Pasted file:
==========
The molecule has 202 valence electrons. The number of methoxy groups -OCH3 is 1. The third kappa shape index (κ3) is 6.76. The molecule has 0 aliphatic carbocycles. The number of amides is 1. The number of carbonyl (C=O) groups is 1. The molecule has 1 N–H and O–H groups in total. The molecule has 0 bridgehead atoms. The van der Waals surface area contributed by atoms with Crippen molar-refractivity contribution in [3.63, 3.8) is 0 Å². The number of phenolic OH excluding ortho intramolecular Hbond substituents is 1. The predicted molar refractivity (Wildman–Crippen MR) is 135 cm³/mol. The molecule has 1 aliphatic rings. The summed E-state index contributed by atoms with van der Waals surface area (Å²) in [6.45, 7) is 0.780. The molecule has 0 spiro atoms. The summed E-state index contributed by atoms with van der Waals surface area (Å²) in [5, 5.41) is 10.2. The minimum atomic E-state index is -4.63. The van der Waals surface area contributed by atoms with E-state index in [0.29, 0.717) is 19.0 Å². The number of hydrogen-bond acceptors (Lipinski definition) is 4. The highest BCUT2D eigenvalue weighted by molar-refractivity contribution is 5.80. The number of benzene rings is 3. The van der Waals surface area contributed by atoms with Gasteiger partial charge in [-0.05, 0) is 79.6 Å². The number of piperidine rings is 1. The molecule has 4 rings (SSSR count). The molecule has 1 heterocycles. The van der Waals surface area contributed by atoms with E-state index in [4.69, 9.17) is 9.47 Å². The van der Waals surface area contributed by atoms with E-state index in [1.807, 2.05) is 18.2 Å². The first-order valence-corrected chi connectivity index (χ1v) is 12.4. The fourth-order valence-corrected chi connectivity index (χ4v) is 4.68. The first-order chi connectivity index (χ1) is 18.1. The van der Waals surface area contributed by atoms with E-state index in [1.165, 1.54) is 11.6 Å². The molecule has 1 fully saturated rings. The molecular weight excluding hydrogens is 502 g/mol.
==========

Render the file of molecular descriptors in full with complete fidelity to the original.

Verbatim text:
The molecule has 202 valence electrons. The number of methoxy groups -OCH3 is 1. The third kappa shape index (κ3) is 6.76. The molecule has 0 aliphatic carbocycles. The number of amides is 1. The number of carbonyl (C=O) groups is 1. The molecule has 1 N–H and O–H groups in total. The molecule has 0 bridgehead atoms. The van der Waals surface area contributed by atoms with Crippen molar-refractivity contribution in [3.63, 3.8) is 0 Å². The number of phenolic OH excluding ortho intramolecular Hbond substituents is 1. The predicted molar refractivity (Wildman–Crippen MR) is 135 cm³/mol. The molecule has 1 aliphatic rings. The summed E-state index contributed by atoms with van der Waals surface area (Å²) in [6.45, 7) is 0.780. The molecule has 0 spiro atoms. The summed E-state index contributed by atoms with van der Waals surface area (Å²) in [5, 5.41) is 10.2. The minimum atomic E-state index is -4.63. The van der Waals surface area contributed by atoms with E-state index in [0.29, 0.717) is 19.0 Å². The number of hydrogen-bond acceptors (Lipinski definition) is 4. The highest BCUT2D eigenvalue weighted by molar-refractivity contribution is 5.80. The number of benzene rings is 3. The van der Waals surface area contributed by atoms with Gasteiger partial charge in [-0.05, 0) is 79.6 Å². The number of piperidine rings is 1. The molecule has 4 rings (SSSR count). The molecule has 1 heterocycles. The van der Waals surface area contributed by atoms with E-state index in [4.69, 9.17) is 9.47 Å². The van der Waals surface area contributed by atoms with E-state index in [1.807, 2.05) is 18.2 Å². The first-order valence-corrected chi connectivity index (χ1v) is 12.4. The fourth-order valence-corrected chi connectivity index (χ4v) is 4.68. The first-order chi connectivity index (χ1) is 18.1. The van der Waals surface area contributed by atoms with E-state index in [1.165, 1.54) is 11.6 Å². The molecule has 1 fully saturated rings. The molecular weight excluding hydrogens is 502 g/mol.